It happens in the “Kebra Nagast,” the origin story of the Ethiopian royal family.
Beginning in the 13th century, Ethiopia was ruled by a royal family that practiced Oriental Orthodox Christianity and claimed to be descended from Solomon.
The oldest known edition of the “Kebra Nagast” (“The Glory of Kings”) is from around then, though we know it was translated from earlier versions in Arabic and Coptic and may have originated in the 6th century.
It says that during the Queen of Sheba’s visit with Solomon, she promised she would not take anything from his house without asking. He then proceeded to feed her very spicy foods and not give her any water.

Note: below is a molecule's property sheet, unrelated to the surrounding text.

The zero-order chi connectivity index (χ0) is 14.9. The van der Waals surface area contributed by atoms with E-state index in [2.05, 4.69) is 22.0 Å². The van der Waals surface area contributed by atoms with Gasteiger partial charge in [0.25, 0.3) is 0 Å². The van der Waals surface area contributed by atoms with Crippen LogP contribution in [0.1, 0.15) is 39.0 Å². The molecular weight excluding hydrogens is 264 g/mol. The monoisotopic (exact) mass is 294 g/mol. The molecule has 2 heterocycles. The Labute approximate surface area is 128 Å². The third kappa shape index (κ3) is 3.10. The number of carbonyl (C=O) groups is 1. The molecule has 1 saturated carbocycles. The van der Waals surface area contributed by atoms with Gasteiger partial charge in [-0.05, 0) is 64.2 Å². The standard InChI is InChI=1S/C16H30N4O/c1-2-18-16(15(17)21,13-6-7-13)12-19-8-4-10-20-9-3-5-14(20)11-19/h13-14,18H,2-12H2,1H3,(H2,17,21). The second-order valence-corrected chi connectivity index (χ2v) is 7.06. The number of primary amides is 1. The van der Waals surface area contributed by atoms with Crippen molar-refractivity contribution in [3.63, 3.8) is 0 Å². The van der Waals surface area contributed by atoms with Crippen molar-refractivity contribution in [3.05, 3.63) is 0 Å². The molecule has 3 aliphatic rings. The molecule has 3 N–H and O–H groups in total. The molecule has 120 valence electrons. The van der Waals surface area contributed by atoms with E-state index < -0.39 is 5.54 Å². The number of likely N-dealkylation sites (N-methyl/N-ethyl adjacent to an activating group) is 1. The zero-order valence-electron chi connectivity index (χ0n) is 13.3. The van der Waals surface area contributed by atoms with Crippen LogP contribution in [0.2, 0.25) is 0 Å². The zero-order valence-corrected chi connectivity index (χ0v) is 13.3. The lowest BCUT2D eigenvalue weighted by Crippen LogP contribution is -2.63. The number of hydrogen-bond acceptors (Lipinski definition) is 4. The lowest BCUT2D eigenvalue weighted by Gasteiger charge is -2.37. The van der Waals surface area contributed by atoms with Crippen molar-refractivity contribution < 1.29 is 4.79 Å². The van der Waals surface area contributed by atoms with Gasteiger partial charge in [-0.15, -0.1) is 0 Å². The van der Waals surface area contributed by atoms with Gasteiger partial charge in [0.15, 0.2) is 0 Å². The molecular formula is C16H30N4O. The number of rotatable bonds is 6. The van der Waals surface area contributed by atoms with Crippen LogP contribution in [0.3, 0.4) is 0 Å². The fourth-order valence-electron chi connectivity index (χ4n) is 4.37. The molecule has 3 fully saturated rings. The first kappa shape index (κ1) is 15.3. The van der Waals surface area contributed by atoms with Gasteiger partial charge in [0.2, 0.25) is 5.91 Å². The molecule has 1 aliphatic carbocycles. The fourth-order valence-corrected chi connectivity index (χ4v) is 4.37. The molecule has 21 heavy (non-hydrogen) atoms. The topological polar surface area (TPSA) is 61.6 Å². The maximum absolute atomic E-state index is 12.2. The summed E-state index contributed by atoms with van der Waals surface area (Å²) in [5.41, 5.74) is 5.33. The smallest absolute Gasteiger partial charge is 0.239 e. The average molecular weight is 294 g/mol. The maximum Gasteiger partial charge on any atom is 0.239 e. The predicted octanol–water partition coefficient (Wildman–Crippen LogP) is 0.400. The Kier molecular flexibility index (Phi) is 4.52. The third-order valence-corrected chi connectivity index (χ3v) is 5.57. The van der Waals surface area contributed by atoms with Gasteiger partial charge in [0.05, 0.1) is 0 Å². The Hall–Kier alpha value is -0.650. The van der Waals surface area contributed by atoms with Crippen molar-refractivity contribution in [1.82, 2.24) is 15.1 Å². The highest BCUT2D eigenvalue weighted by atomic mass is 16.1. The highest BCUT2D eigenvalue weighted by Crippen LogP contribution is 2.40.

In the middle of the night, she woke up desperately thirsty and poured herself a glass of water. Solomon basically said, “Gotcha, you promised you wouldn’t take anything. Now I get to ask you something.” He asked for a sexual relationship with her that resulted in the birth of a child, Menelik I.
According to the “Kebra Nagast,” when Menelik came of age, he decided he wanted to meet his father. Solomon offered to give Menelik I the throne because he was technically his firstborn, but Menelik didn’t want this. Instead, he said he would go home and have his people follow Solomon’s religion.
As he was leaving, someone in Menelik’s retinue grabbed the Ark of the Covenant and brought it back to Ethiopia. And so the story goes that they restarted the covenant between God and the Jews there and then eventually converted to Christianity.